A Salt Lake City Police body-cam video shows Bernardo Palacios-Carbajal running from officers when shots ring out and he crumples to the ground.

The May 23 video is disturbing because it captures the end of the 22-year-old man's life. The officers had responded to a call of a man with a gun. When confronted, Palacious-Carbajal did not comply with their commands and fled. Some have wondered if it is necessary for police to use deadly force in cases like this.

The shooting remains under investigation by the Salt Lake County District Attorney.

In the wake of the May 25 police killing of George Floyd in Minneapolis, many cities are reexamining police policies and procedures. As they do, they would be wise to look outside the country to western Europe, where deadly force is rarely used and police are required to have five to six times more training than cadets in the U.S.

According to a compilation of statistics by Huffington Post, police in this country shoot and kill 3.42 people per million (about 1,000 per year). In stark contrast, French police shoot and kill 0.17 people per million per year, German police shoot and kill 0.09 per million and in Great Britain, its 0.016 per million.

That's means police in this country use lethal force 30 to 300 times more often than western European countries. In this category, the U.S. is on a par with Iraq and the Democratic Republic of Congo.

There are a number of readily identifiable reasons why this occurs. At the top of the list is training. In this country, police cadets get anywhere from 16 to 21 weeks of training. In Germany, for example, cadets are required to take 130 weeks of instruction. Scandinavian countries also require two to three years of training. In addition, they require an advanced degree that benefits their service.

Beyond the depth of instruction, those countries have at least one significant difference from police training in the U.S. — the western European emphasis to not shoot.

The Christian Science Monitor recently interviewed Col. Uwe Thieme, the senior police director in Germany’s North Rhine-Westphalia district: “In every head of every policemen there is the aim not to shoot,” he said. “We try to make all police officers recognize that you are a good guy only if you are not shooting.”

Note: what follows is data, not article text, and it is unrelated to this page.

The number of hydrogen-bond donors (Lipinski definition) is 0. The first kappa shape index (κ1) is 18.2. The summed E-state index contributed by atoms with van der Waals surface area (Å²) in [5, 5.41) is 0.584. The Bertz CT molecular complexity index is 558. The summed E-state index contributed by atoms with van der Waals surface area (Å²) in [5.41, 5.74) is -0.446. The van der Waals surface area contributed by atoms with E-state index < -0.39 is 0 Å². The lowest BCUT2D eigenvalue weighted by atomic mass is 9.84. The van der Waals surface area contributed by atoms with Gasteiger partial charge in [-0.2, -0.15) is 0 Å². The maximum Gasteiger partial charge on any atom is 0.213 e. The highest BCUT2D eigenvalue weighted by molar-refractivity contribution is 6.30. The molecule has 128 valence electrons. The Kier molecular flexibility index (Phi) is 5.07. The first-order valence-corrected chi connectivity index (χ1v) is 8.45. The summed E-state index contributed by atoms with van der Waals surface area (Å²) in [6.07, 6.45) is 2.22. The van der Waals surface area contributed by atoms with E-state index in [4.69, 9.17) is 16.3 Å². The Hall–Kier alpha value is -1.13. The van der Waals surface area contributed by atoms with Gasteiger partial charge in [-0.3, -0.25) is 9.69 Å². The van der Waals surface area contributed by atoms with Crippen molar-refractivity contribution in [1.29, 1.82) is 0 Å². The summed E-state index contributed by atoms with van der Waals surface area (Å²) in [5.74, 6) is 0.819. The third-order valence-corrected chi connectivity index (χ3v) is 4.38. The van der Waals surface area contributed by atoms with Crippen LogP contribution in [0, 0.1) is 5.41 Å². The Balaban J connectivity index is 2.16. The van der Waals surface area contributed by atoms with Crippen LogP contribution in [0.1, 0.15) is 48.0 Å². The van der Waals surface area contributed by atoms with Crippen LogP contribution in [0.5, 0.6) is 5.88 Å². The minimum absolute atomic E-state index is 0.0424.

In Britain, beat police, called Bobbies, don’t carry firearms at all but rely on batons. Their belief is that police with guns serve only to escalate interactions with the public. If need be, they can call armed backup. Between 2003 and 2013, British police fired weapons only 51 times, according to the Christian Science Monitor’s analysis.

Amnesty International USA has been pressing Congress for legislation that would bring this country in line with international standards for use of lethal force, said spokesman Justin Mazzola.

In the U.S., the standard varies from state to state, but generally allows deadly force when officers believe their lives or the lives of others are in danger, he said. That gives them a good deal of latitude.

The international standard, in contrast, requires police to protect the right to life of every suspect, along with freedom from discrimination and equal protection under the law, Mazzola said. Lethal force is a last resort to protect against imminent death or serious injury, which means police don't shoot fleeing suspects.

American law enforcement officers do face a challenge not seen in western Europe — the very real chance that a suspect could be armed. There are more than 300 million firearms in this country. On almost every call, cops must assume they could be shot. On average, 55 officers are shot and killed each year in the U.S. That necessitates split-second decisions that can result in unarmed suspects being shot and killed. We have seen several of those tragedies in Salt Lake City and surrounding area in recent years.

Traditionally, this country has focused inward. But there are valuable lessons to be learned from law enforcement elsewhere and we would be wise to recognize it.

Christopher Smart

Christopher Smart is a freelance journalist in Salt Lake City and author of Smart Bomb, which appears in City Weekly.